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November 19, 1891 - Image 1

Resource type:
Michigan Daily, 1891-11-19

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VOL. II.-No. 44.



The Regents' Meeting.
The board of regents held their,
regular monthly meeting, Wednes-
day, all the members, with the ex-
ception of Regents Willets and Dra-
per, being present.
The regents took action relative to
Un iversity extension teaching, and
authorized thie menbers of the fac-
ulty to accept invitations from local
bodies to deliver lectures on this
subject. The faculty is not to un-
dertake local organization, but is to
await invitations from societies or
classes desiring to enter on the work.
Tie entire expense must be borne
by the local organizations. The
University will soon issue circulars
giving more details.
The board invited the Michigan
G. A. R., which meets here next
April, to hold their meetings in Uni-
versity Hall.
The following appointments were
made to deliver special lectures in
the law department:
)r. Howell, on "microscopy and
its medico-legal relations."
Prof. Hudson, on "comparative
constitutional law."
Dr. Vaughan, on "toxicology and
its legal relations.''
Prof. Adams, on "The railroad
Judge Cooley was asked to deliver
lectures on special subjects before
the post-graduates of the lawv de-
The salary of Julius 1). Schlotter-
beck, assistant in pharmacognosy,
was raised from $300 to $600.
The medical faculty was author-
ized to establish a training school
for nurses in connection with the
University hospital, the number of
pupils being limited to eight.
'The following degrees were con-
ferred: George Morton Walker, B.
S. (C. E.); Miss Marion McDon-
ald, A. B.; Byron H. Finney, A. B.
The board decided to keep the
University hospital,when completed,,
open during the entire year here-
after, the assistants of- the several
clinical professors-to take charge of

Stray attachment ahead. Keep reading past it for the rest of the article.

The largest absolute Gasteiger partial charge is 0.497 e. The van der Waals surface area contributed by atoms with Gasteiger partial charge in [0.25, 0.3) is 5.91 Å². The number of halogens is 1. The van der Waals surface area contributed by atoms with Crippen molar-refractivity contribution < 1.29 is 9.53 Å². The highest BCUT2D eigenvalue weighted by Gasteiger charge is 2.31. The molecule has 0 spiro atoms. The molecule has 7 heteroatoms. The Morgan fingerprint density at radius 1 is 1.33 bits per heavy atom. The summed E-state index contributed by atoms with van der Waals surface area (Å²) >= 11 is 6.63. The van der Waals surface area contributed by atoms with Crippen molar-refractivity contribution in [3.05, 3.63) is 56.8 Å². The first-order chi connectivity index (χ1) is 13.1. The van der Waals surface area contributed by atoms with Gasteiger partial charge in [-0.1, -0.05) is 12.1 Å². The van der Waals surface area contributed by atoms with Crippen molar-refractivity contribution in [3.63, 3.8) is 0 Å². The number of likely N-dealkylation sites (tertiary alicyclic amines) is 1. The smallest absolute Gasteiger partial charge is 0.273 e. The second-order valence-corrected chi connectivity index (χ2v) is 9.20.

patients durihg the summer vacation,
without extra compensation.
Class Championship.
The elasg.of 193, lit, will play the
High Schodi eleven this afternoor*
for the. capionship. This i§.the
final gaIx of-the class series.

Webster Society Entertainment.
Wednesday evening the Webster
Society gave its initial public enter-
tainment of the year in the lecture
room of the law huileding. A large
and appreciativg audience filled the
room to its 'utuost capacity. The
programme, a very interesting one
from first to last, was opened by
President A, F. Sheldon witl an ad-
dress of welcome. During the course
of his address Mr. S. took occasion
to depreciate ideas held by some
people regarding the lawyer, and
extolled in eloquent language the
dignity of the legal profession. Miss
Minnie Davis followed with a piano
solo, and acquitted herself in a cred-
itable manner. "The Age of Prob-
lems" was ably handled by A. Web-
ster, who showed himself thoroughly
conversant with the subject under
consideration. An oration, "A De-
pendent Commonwealth," by J. W.
Browning, was well delivered, re-
flecting credit upon Mr. 13. both as
an orator and writer. Next came a
banjo solo by Mell Gillespie, accom-
panied by Miss Davis. The excel-
lence of which number is best at-
tested to by the hearty encore which